November 15, 2013

Reviewing... [45] She Is Not Invisible

Reviewing... [45]
Recommended for: Literally anyone who likes YA books which easily discuss a more mature topic (it still seems very YA though!)
Author: Marcus Sedgwick
Source: Received for review cos of some fiercely epic publicists! 

Just a book that is so thought-provoking and mature that it becomes "loveable". I'm not using that term condescendingly & I'm sure Laureth would understand if I called her that, or sweet. There are many words that describe this young woman who is brave, visually impaired & who has one of the strong personalities we would all love to have but which only come from experience. We discover that, of course, she's victim to some prejudice. It's becoming a more common form in fiction & this stance- on how people like Laureth might try and hide their "blindness" as they know they'll be judged- is amazing & unique. Books about discrimination or intolerance of any form often are really eye-opening. Pun, noted? (Sorry! It was appropriate for this book...)
Don't be like that. You got the joke (sorry, I didn't laugh either but... still!) and you'll get this book. You don't have to have been blind to get it. Marcus Sedgwick wasn't blind. It took research but it's explained well. This latest novel (by Marcus Sedgwick, not of all the books EVER) isn't the most startling... but it's a 1-in-all-the-books-EVER. All those elements... just GAH. Perfect: many elements of a fantastic novel which most people will recommend make up this novel. I'm one of them, shouting: READ IT. UNDERSTAND IT. LOVE IT. Why should you read this? 
There's a quirk to 'She Is Not Invisible' that I can't quite put my fingers on. It may be the characters, I've already mentioned Laureth but I appreciated the cast. From Benjamin to the equally strange young person who inspired Laureth on her hunt for her father. It all started with a notebook. It seems really unbelievable but it's an important book which is part of a much more important, now published by Indigo (which you should now go and read), book about... coincidence. How the things tied in, Sedgwick is literally a genius (and I can believe he struggled, like Peak did, with writing about certain things!). This book just ends up tying up all the loose ends but somehow, it still left with me things to think about.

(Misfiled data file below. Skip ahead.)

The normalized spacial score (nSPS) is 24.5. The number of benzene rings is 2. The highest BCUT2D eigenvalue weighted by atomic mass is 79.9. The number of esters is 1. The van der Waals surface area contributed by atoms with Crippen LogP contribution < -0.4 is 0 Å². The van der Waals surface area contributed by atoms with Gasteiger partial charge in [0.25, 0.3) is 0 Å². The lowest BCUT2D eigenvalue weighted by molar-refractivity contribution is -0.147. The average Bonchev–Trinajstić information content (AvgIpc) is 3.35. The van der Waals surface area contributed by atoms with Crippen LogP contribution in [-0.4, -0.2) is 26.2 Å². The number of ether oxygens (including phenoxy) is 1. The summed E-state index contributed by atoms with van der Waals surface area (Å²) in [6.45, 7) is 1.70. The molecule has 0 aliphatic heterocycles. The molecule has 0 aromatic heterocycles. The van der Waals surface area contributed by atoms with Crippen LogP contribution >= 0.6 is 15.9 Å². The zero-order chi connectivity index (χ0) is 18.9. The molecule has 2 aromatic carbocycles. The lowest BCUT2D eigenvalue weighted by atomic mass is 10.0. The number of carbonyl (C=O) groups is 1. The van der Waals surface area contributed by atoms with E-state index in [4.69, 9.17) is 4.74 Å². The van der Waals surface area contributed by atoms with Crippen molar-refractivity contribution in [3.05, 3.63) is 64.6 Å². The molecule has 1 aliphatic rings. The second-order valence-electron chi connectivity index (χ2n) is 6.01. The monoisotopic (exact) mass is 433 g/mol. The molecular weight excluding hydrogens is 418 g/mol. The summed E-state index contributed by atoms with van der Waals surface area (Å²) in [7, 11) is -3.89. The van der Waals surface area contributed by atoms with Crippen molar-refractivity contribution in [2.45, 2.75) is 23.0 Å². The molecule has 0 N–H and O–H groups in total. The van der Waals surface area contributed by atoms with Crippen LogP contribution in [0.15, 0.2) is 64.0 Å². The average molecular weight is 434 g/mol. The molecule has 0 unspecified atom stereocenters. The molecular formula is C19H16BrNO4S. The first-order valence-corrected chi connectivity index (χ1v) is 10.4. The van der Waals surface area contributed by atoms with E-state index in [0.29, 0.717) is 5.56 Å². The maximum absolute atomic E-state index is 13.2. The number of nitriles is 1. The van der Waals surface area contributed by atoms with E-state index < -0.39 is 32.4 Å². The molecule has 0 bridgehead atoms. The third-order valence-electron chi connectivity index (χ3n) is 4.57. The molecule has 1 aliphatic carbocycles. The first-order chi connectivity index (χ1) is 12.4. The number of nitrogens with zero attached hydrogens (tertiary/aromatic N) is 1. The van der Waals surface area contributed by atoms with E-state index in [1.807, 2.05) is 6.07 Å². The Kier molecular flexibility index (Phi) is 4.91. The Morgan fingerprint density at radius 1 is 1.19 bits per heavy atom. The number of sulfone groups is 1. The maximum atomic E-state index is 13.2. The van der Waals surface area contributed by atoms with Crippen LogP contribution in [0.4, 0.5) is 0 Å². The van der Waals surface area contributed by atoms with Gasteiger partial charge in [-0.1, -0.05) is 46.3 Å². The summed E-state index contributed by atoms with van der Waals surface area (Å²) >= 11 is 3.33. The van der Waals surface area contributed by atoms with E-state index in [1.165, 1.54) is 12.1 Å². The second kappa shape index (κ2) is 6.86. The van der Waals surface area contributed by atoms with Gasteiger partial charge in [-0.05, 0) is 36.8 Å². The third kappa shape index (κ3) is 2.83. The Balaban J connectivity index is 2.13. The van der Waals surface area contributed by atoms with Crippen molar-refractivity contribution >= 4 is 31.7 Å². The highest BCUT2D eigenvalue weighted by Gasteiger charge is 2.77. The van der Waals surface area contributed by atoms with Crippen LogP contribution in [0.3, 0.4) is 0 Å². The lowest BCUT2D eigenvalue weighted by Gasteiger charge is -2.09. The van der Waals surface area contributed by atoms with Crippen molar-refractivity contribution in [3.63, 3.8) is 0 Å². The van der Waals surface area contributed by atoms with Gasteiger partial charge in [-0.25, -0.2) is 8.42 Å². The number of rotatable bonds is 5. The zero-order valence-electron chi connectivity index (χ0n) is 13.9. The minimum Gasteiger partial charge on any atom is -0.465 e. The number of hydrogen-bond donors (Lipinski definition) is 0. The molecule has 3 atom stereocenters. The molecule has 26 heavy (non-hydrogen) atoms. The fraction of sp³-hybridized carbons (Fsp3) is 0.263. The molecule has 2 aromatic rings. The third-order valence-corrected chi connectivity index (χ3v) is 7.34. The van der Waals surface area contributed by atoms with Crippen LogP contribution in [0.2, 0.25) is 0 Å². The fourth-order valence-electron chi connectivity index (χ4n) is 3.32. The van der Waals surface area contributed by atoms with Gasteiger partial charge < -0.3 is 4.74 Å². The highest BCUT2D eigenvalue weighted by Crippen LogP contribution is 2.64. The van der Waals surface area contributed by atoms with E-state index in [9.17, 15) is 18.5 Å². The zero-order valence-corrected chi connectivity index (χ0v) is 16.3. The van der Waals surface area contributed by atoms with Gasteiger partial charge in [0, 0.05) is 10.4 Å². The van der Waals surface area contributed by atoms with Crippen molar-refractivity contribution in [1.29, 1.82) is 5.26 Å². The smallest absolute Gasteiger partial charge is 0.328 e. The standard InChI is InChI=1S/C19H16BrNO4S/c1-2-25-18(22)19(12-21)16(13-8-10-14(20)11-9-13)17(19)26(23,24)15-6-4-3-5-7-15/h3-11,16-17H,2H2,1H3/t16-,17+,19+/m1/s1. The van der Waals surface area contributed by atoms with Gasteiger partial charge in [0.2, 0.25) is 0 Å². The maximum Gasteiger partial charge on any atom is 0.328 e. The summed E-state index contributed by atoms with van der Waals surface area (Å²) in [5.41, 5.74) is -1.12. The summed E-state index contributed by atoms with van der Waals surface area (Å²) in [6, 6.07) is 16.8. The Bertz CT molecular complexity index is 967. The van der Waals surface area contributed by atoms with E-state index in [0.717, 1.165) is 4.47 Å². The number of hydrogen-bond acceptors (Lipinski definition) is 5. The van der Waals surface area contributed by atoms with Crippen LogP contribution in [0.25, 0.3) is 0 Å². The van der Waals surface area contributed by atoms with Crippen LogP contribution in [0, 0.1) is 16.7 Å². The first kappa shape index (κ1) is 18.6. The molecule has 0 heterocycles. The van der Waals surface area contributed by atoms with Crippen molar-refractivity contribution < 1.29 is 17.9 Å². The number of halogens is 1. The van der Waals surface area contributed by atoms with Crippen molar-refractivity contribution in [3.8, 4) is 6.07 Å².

There's Benjamin (and Stan, I suppose). An endearing kid who is literally Laureth's "eyes". In some ways, he looks after her but also she has to look after him. It's strange being in New York for anyone but these two? How they actually manage to spend time NOT walking around like a headless chicken is interesting. They do have a sense of place though & a mission... A mission which means you don't just stand their gobsmacked. They don't have the option to just get back on the next plane to England (they could, but obviously they don't! Duh!) There's plenty to think about just in that...
So, I know, SINI is of great interest to many readers, I'm sure. 
It's thoughtful. That's the thing about this book. I won't lie, it's not the most intense book. Books don't need to be action-packed; they can still have some punches. There's an adventure which is hard and has to be done by young people. Alone. They're saving an adult and this will engage many. The family relationship is interesting, from the first chapter. Mrs Peak, what a poor mother! I tell you, if someone suggested I do that to either of my parents I'd think they were insane. But it works for them.
How, especially, can they do it when Laureth, the oldest, is blind & essentially relying on her brother who she's almost kidnapped? Technology keeps breaking & it's intense as they got lost. At some points it's almost like they're not going to achieve what they set out to do. How can they?
I'm pleased with the revelations; there was real character & story development in good measures. Perfect (pretend I haven't said that already, it's just the word I think suits it).
(OK, I kinda lied, but I don't know why)

Amy Bookworm (@Amy_Bookworm) rated this book: 
You will find out if you read it. I really think you should :D

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